Readers who have dealt with extensive self-doubt and emotional trauma may identify with Charlie. A common phrase for people struggling emotionally is “Fake it until you make it,” but Charlie’s journey shows that lying to yourself doesn’t fix underlying issues. Her mother’s words ring true, but it takes work to love yourself, and this can be an incredible struggle for many. Charlie’s inner turmoil can frustrate the reader, but I believe this was an intentional choice by Masters. Even if someone knows what they need to address in order to begin healing, that first step can be the absolute hardest of all. Perhaps Masters’ exploration of Charlie’s journey will help some readers who are themselves struggling with self-doubt and self-love. Even if you’ve convinced yourself otherwise, you are never truly alone in this world.

Disclaimer: I received an ARC from NetGalley for free and read it on my 10th generation Kindle Oasis. I was not paid for this review, and all opinions are my own. This review was originally written for NetGalley. The original review can be found here.

Title: Happy, Happy, Happy
Author: Nicola Masters
Publication Date: 19 May 2022
Print Length: 303 pages
Marie’s Rating: 4 out of 5 stars

Rating: 4 out of 5.

Short Story Book Review: My Evil Mother – Margaret Atwood

If you’ve been wanting a bite-sized sample of Margaret Atwood’s writing, this will do the trick.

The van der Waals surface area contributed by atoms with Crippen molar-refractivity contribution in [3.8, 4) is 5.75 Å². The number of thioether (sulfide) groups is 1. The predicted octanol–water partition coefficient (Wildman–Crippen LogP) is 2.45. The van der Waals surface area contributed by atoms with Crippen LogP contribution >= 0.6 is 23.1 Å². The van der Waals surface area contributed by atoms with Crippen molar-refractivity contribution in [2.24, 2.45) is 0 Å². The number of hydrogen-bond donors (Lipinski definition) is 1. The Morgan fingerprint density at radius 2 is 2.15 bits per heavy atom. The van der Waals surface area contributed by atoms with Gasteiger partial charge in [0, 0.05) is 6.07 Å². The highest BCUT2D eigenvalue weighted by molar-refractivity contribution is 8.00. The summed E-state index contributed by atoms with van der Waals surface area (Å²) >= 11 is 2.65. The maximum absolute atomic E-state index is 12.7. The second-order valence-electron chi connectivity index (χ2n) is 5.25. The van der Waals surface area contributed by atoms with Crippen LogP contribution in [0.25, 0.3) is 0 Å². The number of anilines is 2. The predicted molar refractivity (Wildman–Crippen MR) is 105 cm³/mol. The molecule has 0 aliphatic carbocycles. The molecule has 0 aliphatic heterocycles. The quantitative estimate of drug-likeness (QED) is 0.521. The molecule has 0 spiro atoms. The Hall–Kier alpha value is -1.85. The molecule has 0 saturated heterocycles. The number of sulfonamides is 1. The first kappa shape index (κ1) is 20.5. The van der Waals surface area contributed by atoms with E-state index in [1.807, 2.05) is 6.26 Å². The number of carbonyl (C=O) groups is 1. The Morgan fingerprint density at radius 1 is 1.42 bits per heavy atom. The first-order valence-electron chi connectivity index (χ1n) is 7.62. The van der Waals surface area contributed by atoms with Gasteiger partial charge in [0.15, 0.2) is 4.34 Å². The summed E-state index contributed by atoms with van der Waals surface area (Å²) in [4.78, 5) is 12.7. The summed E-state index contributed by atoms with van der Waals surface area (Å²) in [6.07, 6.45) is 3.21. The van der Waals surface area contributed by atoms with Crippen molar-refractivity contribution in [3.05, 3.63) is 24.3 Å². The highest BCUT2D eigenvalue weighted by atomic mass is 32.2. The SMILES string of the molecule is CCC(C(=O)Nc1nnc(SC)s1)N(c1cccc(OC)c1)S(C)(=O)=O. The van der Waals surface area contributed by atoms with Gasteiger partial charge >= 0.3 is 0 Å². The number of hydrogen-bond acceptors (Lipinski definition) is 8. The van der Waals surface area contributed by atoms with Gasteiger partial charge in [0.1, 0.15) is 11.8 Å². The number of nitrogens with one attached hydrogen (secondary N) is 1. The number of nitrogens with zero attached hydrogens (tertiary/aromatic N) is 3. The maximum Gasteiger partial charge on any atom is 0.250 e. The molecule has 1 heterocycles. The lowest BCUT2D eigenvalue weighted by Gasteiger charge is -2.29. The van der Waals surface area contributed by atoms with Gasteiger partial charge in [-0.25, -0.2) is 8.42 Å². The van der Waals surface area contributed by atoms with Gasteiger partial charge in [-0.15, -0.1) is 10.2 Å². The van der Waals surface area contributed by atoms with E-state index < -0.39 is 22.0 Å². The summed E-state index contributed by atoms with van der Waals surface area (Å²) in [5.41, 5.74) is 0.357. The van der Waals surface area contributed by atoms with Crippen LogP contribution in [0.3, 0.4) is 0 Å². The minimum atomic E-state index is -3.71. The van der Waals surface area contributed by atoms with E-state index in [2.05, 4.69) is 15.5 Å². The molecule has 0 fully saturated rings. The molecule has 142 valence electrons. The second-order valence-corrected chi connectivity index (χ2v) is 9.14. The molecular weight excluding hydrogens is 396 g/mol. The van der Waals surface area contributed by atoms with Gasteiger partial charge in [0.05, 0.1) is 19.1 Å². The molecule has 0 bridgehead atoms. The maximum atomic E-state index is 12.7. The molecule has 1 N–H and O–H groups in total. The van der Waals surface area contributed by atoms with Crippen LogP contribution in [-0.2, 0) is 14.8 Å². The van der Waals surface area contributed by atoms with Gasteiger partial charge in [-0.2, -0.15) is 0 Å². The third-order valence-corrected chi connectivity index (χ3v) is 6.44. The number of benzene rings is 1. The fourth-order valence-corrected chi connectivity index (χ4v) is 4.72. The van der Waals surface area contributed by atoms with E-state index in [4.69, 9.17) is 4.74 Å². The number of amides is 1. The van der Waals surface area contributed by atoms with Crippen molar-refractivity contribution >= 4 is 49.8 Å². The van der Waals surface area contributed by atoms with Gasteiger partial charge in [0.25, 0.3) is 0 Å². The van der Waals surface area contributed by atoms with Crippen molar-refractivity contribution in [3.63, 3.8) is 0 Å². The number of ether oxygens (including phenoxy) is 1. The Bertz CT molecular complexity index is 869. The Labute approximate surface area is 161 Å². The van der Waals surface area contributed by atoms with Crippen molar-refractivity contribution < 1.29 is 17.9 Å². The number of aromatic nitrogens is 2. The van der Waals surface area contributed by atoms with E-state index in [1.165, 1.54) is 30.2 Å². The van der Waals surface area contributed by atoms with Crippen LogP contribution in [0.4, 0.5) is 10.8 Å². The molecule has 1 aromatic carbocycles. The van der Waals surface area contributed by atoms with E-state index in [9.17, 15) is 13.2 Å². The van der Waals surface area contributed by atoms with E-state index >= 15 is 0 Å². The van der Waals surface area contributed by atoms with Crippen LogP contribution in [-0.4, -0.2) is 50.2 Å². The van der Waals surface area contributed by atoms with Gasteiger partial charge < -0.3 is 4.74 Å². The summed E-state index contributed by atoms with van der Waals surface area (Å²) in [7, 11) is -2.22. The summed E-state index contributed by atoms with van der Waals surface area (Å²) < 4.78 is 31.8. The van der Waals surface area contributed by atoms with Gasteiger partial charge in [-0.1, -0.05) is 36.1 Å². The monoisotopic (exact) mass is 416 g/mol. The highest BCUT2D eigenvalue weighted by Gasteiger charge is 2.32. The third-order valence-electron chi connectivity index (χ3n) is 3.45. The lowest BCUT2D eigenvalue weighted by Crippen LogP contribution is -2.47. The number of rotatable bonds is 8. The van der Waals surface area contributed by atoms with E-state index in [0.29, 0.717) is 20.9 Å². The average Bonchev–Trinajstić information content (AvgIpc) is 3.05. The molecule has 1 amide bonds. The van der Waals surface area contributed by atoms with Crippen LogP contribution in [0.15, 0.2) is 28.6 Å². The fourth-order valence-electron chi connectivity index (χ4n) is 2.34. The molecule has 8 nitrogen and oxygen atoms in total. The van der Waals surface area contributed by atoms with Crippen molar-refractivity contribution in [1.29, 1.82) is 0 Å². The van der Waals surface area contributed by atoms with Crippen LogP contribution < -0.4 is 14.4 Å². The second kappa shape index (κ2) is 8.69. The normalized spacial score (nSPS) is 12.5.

Yes, there are some voracious readers out there who have yet to pick up a Margaret Atwood book. I won’t judge you, because I only finally read The Handmaid’s Tale about a year before the TV show came out! I have read several of her novels since, and while I love them, they are dense. Atwood has a very specific writing style, especially in the first person, where it feels like the narrator is slightly removed from the story around them because of how observant the protagonist is about the world they inhabit. Some novels like Oryx and Crake require an investment into the entire trilogy of books for the full impact of the story. Atwood is a fantastic writer, but I understand why people might hesitate to pick up one of her creations.

Enter: My Evil Mother: A Short Story, the latest by Atwood. Easily read in under an hour, it’s a fantastic sample of both Atwood’s writing style and the underlying themes she manages to weave into several of her other works. In the 1950s, the unnamed teenage protagonist is fifteen years old and in the midst of her peak conflict years with her mother. She accuses her mother of being old and out of touch, and her mother responds by leaning into the idea that she’s actually a witch. Good things happen to their family because of spells cast, her mother insinuates, and bad things happen due to the outside influences of evil spirits. The protagonist, as many fifteen year olds would, feels far too old to believe in such childish fantasy, but a tiny part of her hesitates to completely dismiss her mother as she grows into adulthood herself.